Overall, the Stars are 5-1 in one-goal games in the playoffs. They've won twice in four tries when trailing after two periods. They are 6-0 when scoring first. Bottom line, they've handled a lot of different situations well.


2. Playoff MVP so far? Look in net

If you want to pick an MVP through the first two rounds of the playoffs for Texas, I will go with goaltender Mike McKenna.

He's been outstanding, posting a 7-2-0 record and ranking second in save percentage (.952) and fourth in goals against average (1.64) in the AHL playoffs. McKenna stopped 91 of 91 shots as the Stars won Games 3 and 4 to close out Ontario in the first round. That stretch over the final two games included taking over for Landon Bow midway through Game 3 and stopping all 44 shots he faced as Texas won, 5-4, in double overtime. He then tossed a 47-save shutout as the Stars wrapped up the series with a 1-0 victory in Game 4.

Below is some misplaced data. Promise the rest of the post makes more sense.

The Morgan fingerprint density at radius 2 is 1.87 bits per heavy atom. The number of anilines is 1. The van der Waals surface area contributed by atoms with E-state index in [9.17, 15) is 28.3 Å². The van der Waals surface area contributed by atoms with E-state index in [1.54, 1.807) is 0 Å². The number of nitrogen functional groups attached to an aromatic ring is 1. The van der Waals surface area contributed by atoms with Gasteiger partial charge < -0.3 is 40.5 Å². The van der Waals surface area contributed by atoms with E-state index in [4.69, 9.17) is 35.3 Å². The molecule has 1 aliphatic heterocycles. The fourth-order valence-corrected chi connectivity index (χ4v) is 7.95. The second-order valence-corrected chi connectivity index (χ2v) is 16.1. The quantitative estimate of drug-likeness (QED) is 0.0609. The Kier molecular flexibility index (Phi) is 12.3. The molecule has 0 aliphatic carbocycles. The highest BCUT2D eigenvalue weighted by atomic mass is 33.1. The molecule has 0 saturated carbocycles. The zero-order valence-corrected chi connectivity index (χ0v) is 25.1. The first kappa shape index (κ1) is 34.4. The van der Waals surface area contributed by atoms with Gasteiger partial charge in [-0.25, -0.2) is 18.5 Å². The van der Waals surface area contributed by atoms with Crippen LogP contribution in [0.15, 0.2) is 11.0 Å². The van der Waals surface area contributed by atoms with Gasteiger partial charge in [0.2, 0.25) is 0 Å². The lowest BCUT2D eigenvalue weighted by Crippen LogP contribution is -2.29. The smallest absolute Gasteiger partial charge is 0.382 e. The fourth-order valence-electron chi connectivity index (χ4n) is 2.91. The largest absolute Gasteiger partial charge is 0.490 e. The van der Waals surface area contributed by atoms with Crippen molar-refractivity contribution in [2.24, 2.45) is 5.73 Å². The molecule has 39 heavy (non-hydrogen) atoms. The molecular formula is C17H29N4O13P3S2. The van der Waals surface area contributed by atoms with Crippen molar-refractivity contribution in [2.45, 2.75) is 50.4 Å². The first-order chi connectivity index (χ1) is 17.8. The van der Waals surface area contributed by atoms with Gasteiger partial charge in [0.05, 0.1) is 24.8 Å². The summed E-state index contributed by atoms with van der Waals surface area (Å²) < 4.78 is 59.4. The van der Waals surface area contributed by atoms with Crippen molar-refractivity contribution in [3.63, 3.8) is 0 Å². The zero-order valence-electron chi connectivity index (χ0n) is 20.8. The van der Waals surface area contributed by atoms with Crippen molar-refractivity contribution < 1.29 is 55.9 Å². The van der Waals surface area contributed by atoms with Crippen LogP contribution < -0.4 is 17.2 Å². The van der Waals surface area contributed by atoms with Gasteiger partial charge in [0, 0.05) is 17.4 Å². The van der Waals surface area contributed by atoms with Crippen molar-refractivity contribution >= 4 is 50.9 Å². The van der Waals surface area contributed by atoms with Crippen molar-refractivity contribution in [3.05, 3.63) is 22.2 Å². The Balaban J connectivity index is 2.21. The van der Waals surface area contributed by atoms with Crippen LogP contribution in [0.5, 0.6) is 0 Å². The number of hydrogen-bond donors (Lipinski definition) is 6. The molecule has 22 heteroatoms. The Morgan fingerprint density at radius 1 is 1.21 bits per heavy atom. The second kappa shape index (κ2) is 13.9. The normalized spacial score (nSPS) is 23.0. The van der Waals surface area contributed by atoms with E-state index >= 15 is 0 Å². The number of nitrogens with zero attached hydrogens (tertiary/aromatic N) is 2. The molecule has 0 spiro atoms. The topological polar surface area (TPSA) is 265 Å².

In the Pacific Division Finals against Tucson, he posted a 1.63 goals against average and .948 save percentage, stopping 163 of 172 shots in the five games.

Veteran forward Brian Flynn ranks second in AHL playoff scoring with 10 points (six goals, four assists) in nine games, so he is the goals and points leader for Texas. He's been a consistent performer for Texas throughout the season. I was surprised he never got called up to Dallas during the season, but that is a moot point now.